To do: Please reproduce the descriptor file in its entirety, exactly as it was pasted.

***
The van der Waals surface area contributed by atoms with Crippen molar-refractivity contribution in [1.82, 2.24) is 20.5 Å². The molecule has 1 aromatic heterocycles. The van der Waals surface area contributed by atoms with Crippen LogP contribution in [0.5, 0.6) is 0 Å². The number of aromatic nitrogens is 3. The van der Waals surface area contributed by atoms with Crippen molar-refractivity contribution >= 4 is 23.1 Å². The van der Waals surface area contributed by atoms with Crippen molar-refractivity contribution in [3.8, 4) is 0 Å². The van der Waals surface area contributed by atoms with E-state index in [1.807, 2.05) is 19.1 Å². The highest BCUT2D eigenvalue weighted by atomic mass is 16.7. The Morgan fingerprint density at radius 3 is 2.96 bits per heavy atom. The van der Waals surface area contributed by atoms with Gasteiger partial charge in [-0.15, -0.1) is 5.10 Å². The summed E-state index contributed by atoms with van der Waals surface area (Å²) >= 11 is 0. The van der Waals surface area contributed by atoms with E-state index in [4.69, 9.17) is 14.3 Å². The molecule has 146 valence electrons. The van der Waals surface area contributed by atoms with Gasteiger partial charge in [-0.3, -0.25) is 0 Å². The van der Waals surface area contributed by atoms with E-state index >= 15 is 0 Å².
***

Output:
The van der Waals surface area contributed by atoms with Crippen molar-refractivity contribution in [1.82, 2.24) is 20.5 Å². The molecule has 1 aromatic heterocycles. The van der Waals surface area contributed by atoms with Crippen LogP contribution in [0.5, 0.6) is 0 Å². The number of aromatic nitrogens is 3. The van der Waals surface area contributed by atoms with Crippen molar-refractivity contribution >= 4 is 23.1 Å². The van der Waals surface area contributed by atoms with Crippen molar-refractivity contribution in [3.8, 4) is 0 Å². The van der Waals surface area contributed by atoms with E-state index in [1.807, 2.05) is 19.1 Å². The highest BCUT2D eigenvalue weighted by atomic mass is 16.7. The Morgan fingerprint density at radius 3 is 2.96 bits per heavy atom. The van der Waals surface area contributed by atoms with Gasteiger partial charge in [-0.15, -0.1) is 5.10 Å². The summed E-state index contributed by atoms with van der Waals surface area (Å²) >= 11 is 0. The van der Waals surface area contributed by atoms with E-state index in [4.69, 9.17) is 14.3 Å². The molecule has 146 valence electrons. The van der Waals surface area contributed by atoms with Gasteiger partial charge in [-0.3, -0.25) is 0 Å². The van der Waals surface area contributed by atoms with E-state index >= 15 is 0 Å².